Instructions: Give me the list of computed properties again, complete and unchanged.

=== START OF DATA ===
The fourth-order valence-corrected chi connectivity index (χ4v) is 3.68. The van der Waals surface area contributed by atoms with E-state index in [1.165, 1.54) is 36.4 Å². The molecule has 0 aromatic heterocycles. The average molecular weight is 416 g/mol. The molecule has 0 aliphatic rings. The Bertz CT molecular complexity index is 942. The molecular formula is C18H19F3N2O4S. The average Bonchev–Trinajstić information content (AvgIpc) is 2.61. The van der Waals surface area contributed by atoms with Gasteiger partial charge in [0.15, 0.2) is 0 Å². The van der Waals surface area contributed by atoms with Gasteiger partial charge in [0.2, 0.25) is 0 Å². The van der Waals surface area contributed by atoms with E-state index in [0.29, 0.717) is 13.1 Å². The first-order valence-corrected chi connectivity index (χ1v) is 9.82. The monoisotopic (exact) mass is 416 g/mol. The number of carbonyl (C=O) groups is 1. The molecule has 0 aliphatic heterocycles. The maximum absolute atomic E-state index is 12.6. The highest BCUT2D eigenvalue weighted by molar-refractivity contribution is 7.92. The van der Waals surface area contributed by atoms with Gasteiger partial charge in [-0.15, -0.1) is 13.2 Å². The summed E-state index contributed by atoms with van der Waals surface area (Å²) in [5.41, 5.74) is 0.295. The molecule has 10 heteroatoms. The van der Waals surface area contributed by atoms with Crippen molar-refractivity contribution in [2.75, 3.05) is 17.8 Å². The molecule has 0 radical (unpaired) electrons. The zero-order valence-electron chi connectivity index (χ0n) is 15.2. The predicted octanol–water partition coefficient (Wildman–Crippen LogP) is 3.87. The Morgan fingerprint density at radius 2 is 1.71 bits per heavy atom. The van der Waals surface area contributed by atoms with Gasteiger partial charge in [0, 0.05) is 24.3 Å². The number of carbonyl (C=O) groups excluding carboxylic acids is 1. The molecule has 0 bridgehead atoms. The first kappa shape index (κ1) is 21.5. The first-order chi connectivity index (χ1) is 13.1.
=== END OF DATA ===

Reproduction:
The fourth-order valence-corrected chi connectivity index (χ4v) is 3.68. The van der Waals surface area contributed by atoms with E-state index in [1.165, 1.54) is 36.4 Å². The molecule has 0 aromatic heterocycles. The average molecular weight is 416 g/mol. The molecule has 0 aliphatic rings. The Bertz CT molecular complexity index is 942. The molecular formula is C18H19F3N2O4S. The average Bonchev–Trinajstić information content (AvgIpc) is 2.61. The van der Waals surface area contributed by atoms with Gasteiger partial charge in [0.15, 0.2) is 0 Å². The van der Waals surface area contributed by atoms with Gasteiger partial charge in [0.2, 0.25) is 0 Å². The van der Waals surface area contributed by atoms with E-state index in [0.29, 0.717) is 13.1 Å². The first-order valence-corrected chi connectivity index (χ1v) is 9.82. The monoisotopic (exact) mass is 416 g/mol. The number of carbonyl (C=O) groups is 1. The molecule has 0 aliphatic heterocycles. The maximum absolute atomic E-state index is 12.6. The highest BCUT2D eigenvalue weighted by molar-refractivity contribution is 7.92. The van der Waals surface area contributed by atoms with Gasteiger partial charge in [-0.15, -0.1) is 13.2 Å². The summed E-state index contributed by atoms with van der Waals surface area (Å²) in [5.41, 5.74) is 0.295. The molecule has 10 heteroatoms. The van der Waals surface area contributed by atoms with Crippen molar-refractivity contribution in [2.75, 3.05) is 17.8 Å². The molecule has 0 radical (unpaired) electrons. The zero-order valence-electron chi connectivity index (χ0n) is 15.2. The predicted octanol–water partition coefficient (Wildman–Crippen LogP) is 3.87. The Morgan fingerprint density at radius 2 is 1.71 bits per heavy atom. The van der Waals surface area contributed by atoms with Gasteiger partial charge in [0, 0.05) is 24.3 Å². The number of carbonyl (C=O) groups excluding carboxylic acids is 1. The molecule has 0 bridgehead atoms. The first kappa shape index (κ1) is 21.5. The first-order chi connectivity index (χ1) is 13.1.